Student Author(s)

Kelsey Corey, Hope College

Faculty Mentor(s)

Dr. Jane Finn, Education

Document Type


Event Date



Compassion fatigue is a new area of tension developing in education. Teachers showing compassion fatigue seem to care “too much” for their students. A recent survey through Research and Development and the American Teaching Panel found that three out of four teachers (75%) found their work to be frequently stressful (Steiner and Woo, 2021). When does compassion fatigue start, and can it be avoided for those in the teaching profession? Do individuals who are learning how to become teachers experience compassion fatigue during their university years when they participate in field placements with this hands-on preparation? I was interested in studying if pre-service special education teachers showed compassion fatigue during their third year in the teacher preparation program. For this research, the Professional Quality of Life Scale (ProQOL) was given. The ProQOL is a 30 item self-report questionnaire using a Likert scale ranging from “never,” “rarely,” “sometimes,” “often,” or “very often.” Fourteen pre-service teachers were asked to answer the ProQOL questions based on the previous 30 days in their field placements and respond to each statement with how frequently they have experienced each statement. Results show that the pre-service teachers’ highest satisfaction levels are with their ability to make a change with students in terms of academic or behavioral areas during their field placement work. However, some responses show that these pre-service teachers already feel worn out from their work as helpers and instructors for students with exceptionalities. The results of this current study can help guide future research on pre-service teachers and compassion fatigue and what teacher preparation institutions can do to help prepare future teachers for this challenging field.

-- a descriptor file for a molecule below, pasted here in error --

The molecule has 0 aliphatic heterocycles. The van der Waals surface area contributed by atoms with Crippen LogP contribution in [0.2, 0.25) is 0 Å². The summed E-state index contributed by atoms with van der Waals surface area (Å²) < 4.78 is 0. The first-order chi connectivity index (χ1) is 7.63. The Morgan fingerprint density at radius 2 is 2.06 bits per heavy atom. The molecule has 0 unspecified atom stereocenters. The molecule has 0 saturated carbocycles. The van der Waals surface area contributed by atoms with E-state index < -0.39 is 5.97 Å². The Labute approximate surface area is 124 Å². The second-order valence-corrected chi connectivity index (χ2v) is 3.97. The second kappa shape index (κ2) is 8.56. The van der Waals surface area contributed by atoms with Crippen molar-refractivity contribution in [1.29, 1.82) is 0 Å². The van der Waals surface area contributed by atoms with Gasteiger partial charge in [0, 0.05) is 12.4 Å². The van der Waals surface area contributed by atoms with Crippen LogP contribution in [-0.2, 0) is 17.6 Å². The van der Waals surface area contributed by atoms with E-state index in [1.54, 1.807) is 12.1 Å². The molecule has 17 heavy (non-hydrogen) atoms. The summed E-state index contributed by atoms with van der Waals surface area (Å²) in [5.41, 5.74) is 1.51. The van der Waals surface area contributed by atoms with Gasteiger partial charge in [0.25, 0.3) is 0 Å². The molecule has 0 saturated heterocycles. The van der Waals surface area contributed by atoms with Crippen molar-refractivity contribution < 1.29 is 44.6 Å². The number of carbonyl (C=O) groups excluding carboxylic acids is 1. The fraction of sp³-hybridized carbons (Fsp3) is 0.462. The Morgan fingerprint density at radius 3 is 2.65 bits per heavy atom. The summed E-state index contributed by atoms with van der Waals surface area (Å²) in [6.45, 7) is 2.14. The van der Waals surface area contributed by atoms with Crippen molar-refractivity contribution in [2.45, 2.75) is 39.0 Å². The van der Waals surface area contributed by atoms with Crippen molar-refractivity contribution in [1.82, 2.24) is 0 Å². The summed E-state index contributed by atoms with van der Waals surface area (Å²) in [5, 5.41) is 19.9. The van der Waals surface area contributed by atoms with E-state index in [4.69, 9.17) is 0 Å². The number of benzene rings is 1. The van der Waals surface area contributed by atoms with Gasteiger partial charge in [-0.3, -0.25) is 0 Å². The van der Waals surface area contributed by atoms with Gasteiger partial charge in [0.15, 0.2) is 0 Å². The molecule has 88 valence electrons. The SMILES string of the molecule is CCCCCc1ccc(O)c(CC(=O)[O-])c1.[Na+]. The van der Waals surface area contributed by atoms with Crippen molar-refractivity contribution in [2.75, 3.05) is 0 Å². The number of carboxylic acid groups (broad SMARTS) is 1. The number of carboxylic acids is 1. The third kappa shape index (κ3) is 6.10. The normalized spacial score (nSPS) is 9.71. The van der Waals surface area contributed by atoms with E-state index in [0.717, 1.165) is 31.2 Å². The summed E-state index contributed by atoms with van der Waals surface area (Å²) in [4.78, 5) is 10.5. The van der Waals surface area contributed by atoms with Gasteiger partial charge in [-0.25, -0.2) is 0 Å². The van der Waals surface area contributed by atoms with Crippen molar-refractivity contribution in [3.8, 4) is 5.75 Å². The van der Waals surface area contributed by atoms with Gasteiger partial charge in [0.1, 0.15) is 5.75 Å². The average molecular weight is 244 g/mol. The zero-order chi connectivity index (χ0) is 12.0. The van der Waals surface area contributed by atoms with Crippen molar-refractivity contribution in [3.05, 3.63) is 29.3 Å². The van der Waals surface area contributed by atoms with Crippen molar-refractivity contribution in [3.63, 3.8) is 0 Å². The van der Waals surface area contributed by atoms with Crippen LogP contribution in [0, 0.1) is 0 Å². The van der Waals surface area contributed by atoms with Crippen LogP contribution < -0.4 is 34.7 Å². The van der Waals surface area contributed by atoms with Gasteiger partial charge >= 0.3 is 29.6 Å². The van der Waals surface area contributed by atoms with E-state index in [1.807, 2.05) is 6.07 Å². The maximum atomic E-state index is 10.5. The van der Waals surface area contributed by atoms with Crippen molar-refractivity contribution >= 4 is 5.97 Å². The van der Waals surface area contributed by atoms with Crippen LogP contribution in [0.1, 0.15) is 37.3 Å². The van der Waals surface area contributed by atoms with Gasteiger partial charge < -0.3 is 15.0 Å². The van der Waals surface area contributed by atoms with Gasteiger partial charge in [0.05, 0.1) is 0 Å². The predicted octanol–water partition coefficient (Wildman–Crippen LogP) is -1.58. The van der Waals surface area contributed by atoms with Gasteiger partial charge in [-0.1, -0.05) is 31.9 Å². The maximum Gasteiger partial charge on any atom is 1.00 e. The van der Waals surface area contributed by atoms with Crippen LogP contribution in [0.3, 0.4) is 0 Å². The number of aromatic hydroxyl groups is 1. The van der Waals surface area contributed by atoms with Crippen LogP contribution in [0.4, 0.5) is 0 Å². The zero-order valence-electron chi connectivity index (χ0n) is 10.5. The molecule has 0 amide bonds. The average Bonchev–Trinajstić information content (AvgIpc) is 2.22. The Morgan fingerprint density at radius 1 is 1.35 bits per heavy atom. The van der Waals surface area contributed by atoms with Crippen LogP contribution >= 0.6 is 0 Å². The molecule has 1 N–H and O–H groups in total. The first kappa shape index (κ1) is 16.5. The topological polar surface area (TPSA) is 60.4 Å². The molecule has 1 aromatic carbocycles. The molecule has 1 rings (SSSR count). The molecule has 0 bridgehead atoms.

Included in

Education Commons